Mapping the Structure of the Nechako Basin Using Passive Source Seismology (NTS 92N, 92O, 93B, 93C, 93F, 93G)
- John Cassidy, Natural Resources Canada

Passive Sources Seismology Project Area The goal of this project is to help assess the hydrocarbon and mineral potential of the Nechako Basin in the Interior Plateau region of south-central BC. This will be accomplished by mapping the structure of the Nechako Basin using passive source seismology. Specifically, waveforms from distant earthquakes will be used to resolve the shear-wave velocity structure beneath the basin and provide information on the thickness and nature of the basin-fill sedimentary rocks and also on the thickness of the underlying crust.

The advantages of this method are numerous:

  • using natural earthquake sources means that permitting/explosions are unnecessary;
  • the energy is "coming from below", enabling us to see "below the basalts" that blanket the underlying prospective units and have degraded the quality of active source seismic data; and
  • the S-wave information obtained complements the P-wave information obtained from active source seismic studies.

The combination of P- and S-wave velocity information provides constraints on Poisson's ratio, which is indicative of lithologic composition. By integrating S-velocity information with gravity and MT data, results can be verified and constraints on pore-fill fluids and fracture characteristics can be estimated. This information can be used to develop and constrain models of basin architecture, identify pathways for fluid migration and provide insight into basin composition, all of which are required to further our understanding of the basin's resource potential.

This project represents a unique, and very cost-effective means to provide regional-scale structural information (at seven sites situated over an area of approximately 33,000 square kilometers) that will help direct future targeted studies (including MT, active source seismic, and drilling) by industry and other groups. A key component of this project will be training a graduate student in multidisciplinary geophysical research.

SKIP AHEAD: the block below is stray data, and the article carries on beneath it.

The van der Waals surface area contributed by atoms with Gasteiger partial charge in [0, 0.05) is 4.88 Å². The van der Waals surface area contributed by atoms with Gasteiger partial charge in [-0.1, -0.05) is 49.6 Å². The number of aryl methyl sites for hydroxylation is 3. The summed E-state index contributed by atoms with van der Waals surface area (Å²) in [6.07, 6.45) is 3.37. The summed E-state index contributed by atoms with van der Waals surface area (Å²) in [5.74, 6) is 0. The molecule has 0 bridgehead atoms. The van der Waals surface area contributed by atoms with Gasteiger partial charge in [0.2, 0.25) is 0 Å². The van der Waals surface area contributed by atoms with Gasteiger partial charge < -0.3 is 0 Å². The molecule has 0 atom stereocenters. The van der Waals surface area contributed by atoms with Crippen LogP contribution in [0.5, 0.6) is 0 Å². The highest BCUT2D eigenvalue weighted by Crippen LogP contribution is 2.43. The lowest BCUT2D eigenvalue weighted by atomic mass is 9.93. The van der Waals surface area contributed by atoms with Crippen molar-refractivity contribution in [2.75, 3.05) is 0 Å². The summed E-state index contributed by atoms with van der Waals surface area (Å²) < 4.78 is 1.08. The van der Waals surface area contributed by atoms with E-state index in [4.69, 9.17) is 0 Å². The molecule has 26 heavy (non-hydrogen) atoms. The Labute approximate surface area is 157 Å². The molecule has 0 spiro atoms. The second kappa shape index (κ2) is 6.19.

Go to Earthquakes Canada:

Nechako Seismic Station RAMB, showing typical station layout, with solar panels and satellite dish.  Photo courtesy of J. Cassidy.

Posters and Presentations
2009: Seismic Tomography of the Nechako Basin, British Columbia, Using Ambient Seismic Noise
- Mineral Exploration Roundup Poster (pdf, 1.93MB)

2009: Mapping Crustal Structures of the Nechako Basin Using Teleseismic Receiver Functions
- Mineral Exploration Roundup Poster (pdf, 6.34MB)

2008: Mapping the Structure of the Nechako Basin using Earthquake Waves
- Mineral Exploration Roundup Poster (pdf, 1.52MB)

Technical Articles
2011: "Imaging the Nechako Basin, British Columbia, using ambient seismic noise"
- Canadian Journal of Earth Sciences, Volume 48(6) p.1038-1049

2010: "Passive source seismic studies of the sediments, crust and mantle beneath the Nechako Basin, south-central British Columbia (NTS 092O, 093B, C, F, G)"
- Summary of Activities 2009, Report 2010-1 p.235-244 (pdf, 7.3 MB)

2009: "Mapping the sedimentary rocks and crustal structure of the Nechako Basin, south-central British Columbia using teleseismic receiver functions"
- Summary of Activities 2008, Report 2009-1 p.163-170 (pdf, 5.29MB)

2009: "Seismic tomography of the Nechako Basin, south-central British Columbia, using ambient seismic noise"
- Summary of Activities 2008, Report 2009-1 p.171-174 (pdf, 4.62MB)

2008: "Seismic tomography of the Nechako Basin, south-central British Columbia, using ambient seismic noise"
- Summary of Activities 2007, Report 2008-1 p.115-120 (pdf, 5.39MB)

Final Deliverables
M.Sc. Thesis - O.A. Idowu
Surface wave tomography of the Nechako Basin, British Columbia, using ambient seismic noise - University of Manitoba, 2009 - Available through the University of Manitoba